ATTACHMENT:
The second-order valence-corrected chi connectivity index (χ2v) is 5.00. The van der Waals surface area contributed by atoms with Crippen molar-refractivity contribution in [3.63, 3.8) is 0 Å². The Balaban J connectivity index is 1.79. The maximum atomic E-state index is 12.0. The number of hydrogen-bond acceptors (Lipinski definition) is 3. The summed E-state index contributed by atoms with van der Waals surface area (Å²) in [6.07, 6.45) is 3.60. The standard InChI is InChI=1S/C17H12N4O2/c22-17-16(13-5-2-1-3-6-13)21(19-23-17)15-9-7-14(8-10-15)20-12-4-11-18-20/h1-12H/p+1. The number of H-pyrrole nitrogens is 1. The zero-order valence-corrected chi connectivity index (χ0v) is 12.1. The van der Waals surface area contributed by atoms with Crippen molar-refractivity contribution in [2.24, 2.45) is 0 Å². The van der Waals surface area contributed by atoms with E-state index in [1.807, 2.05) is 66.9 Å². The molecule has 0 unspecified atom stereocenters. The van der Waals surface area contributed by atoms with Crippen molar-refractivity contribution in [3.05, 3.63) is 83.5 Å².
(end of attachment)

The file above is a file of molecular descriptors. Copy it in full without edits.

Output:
The second-order valence-corrected chi connectivity index (χ2v) is 5.00. The van der Waals surface area contributed by atoms with Crippen molar-refractivity contribution in [3.63, 3.8) is 0 Å². The Balaban J connectivity index is 1.79. The maximum atomic E-state index is 12.0. The number of hydrogen-bond acceptors (Lipinski definition) is 3. The summed E-state index contributed by atoms with van der Waals surface area (Å²) in [6.07, 6.45) is 3.60. The standard InChI is InChI=1S/C17H12N4O2/c22-17-16(13-5-2-1-3-6-13)21(19-23-17)15-9-7-14(8-10-15)20-12-4-11-18-20/h1-12H/p+1. The number of H-pyrrole nitrogens is 1. The zero-order valence-corrected chi connectivity index (χ0v) is 12.1. The van der Waals surface area contributed by atoms with Crippen molar-refractivity contribution in [2.24, 2.45) is 0 Å². The van der Waals surface area contributed by atoms with E-state index in [1.807, 2.05) is 66.9 Å². The molecule has 0 unspecified atom stereocenters. The van der Waals surface area contributed by atoms with Crippen molar-refractivity contribution in [3.05, 3.63) is 83.5 Å².